Top 10 Hiking Cameras for Photographers 2014
Trimming weight and size while taking outstanding photographs.
By carpents in Gear Guides on Jun 3, 2014
We are in the midst of a sea of change in photography.
Largely from the envelope-pushing designs of Fuji and subsequent effort from Sony, cameras boasting top-of-the-line imaging sensors are getting steadily smaller. This fat-cutting by the camera manufacturers is of particular interest to one segment of photographers - long distance hikers.
Whether setting out on a 5,000 vertical feet day hike or a week-long trek, a 10-pound versus 20-pound pack could mean making a summit or turning back. Hikers know that size and weight are expensive to minimize; for many, the cheapest and easiest way to drop pounds from their pack is by leaving the DSLR at home.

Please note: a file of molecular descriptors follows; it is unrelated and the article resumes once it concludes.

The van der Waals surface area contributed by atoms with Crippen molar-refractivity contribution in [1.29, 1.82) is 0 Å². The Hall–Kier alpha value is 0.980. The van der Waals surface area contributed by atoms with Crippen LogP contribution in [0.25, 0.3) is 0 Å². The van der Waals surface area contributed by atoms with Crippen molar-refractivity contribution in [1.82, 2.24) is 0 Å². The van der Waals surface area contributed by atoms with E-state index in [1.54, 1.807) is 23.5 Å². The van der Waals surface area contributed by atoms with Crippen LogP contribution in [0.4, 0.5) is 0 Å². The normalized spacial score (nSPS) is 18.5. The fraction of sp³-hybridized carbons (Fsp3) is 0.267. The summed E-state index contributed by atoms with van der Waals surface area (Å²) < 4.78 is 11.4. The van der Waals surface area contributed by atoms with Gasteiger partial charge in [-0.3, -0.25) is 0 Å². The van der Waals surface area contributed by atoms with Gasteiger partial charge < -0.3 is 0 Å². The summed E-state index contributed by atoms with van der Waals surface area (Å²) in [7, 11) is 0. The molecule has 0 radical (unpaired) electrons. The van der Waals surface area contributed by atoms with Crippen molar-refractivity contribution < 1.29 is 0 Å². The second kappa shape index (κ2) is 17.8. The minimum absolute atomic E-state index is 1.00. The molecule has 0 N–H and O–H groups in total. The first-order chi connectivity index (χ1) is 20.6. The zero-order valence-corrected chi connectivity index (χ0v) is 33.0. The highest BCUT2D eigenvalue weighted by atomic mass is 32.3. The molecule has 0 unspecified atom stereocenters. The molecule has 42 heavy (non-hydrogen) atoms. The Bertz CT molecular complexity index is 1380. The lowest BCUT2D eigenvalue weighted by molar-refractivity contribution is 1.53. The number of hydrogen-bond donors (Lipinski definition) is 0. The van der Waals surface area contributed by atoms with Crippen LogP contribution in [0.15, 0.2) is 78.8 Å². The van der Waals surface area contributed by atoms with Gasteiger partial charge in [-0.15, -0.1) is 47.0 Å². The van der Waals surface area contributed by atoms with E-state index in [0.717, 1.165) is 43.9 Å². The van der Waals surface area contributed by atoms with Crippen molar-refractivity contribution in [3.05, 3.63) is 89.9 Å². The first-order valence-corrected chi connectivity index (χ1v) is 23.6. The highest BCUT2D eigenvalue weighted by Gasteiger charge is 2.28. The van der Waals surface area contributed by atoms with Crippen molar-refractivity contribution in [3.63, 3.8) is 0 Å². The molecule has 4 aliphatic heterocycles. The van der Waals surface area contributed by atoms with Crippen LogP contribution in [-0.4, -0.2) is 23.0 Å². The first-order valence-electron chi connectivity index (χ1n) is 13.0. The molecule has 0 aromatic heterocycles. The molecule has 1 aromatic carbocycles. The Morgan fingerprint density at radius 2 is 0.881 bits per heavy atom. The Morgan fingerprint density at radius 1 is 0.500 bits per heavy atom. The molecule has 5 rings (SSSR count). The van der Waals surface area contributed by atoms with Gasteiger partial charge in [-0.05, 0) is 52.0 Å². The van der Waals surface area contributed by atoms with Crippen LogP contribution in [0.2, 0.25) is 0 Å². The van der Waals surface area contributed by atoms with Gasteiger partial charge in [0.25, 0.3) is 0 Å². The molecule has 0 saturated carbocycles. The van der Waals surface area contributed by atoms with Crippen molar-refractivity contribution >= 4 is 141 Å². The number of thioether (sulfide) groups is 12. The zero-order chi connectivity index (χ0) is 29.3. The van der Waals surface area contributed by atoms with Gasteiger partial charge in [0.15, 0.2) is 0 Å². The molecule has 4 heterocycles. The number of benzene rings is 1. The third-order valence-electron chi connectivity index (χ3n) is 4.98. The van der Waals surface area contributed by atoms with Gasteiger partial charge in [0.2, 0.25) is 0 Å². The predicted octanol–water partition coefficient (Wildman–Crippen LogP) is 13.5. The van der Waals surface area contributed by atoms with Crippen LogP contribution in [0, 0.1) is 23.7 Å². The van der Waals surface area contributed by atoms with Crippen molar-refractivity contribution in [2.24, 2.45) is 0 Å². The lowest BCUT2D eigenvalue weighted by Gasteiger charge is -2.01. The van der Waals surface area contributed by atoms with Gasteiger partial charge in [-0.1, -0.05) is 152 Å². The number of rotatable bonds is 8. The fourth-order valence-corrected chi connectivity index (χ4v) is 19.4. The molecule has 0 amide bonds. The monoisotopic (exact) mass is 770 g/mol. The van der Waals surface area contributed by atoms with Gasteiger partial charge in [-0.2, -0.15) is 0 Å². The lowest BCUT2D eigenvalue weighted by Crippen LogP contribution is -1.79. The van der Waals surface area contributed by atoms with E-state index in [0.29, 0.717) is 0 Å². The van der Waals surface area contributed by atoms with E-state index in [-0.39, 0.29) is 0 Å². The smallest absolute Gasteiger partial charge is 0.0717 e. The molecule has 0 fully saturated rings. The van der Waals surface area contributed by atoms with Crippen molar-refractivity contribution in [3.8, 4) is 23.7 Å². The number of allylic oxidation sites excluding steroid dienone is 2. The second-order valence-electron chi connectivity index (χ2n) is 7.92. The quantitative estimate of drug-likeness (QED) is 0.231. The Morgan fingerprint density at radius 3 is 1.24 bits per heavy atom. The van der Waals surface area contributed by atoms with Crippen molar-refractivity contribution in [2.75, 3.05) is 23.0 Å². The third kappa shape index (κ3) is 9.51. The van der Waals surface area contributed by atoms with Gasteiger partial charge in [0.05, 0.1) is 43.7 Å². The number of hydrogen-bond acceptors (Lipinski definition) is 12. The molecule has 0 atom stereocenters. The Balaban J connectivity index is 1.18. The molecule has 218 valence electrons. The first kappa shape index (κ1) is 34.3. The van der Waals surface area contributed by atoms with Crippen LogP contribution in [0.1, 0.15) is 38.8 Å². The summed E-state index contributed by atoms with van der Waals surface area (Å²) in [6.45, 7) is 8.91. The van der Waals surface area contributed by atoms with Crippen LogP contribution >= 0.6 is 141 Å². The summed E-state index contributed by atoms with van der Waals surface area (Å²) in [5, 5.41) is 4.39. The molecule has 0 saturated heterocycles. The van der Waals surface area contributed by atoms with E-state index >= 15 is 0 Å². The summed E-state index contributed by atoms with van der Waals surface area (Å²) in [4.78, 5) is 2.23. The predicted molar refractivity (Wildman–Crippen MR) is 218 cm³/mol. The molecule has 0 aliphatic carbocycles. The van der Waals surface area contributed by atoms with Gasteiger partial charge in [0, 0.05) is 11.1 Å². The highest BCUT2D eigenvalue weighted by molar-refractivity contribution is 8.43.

These cameras offer an alternative for serious photographers to keep the camera and shed the mass.
The ten cameras below all offer sensors capable of making large prints, sharing the same technology and parts with their DSLR brethren. With the quickly changing market, digital sensors will continue to improve, and the demand for smaller and lighter kits is now obvious. While no camera is perfect for everyone, the top 10 cameras below will satisfy a demanding photographer on even the most extreme hike.
10. Nikon Coolpix A ($1,096)
At a slight 299 grams and sporting a fixed 18.5mm f/2.8 lens, the Coolpix A is highlighted by its capable DSLR-sized APS-C 16-megapixel sensor.
The Coolpix A is ultimately let down by its price, double what it should be, leading some to choose the Ricoh GR instead.
9. Sigma DP1 Merrill ($699)
The DP1 puts a fixed wide angle 19mm lens in front of its high-resolving and unique Foveon sensor. Proponents of the Sigma often compare its output with the 36-megapixel Nikon D800. Suffering compared to the others with proprietary raw software, poor battery life, and criticized for its controls, the DP1 within its limits can undoubtedly produce results.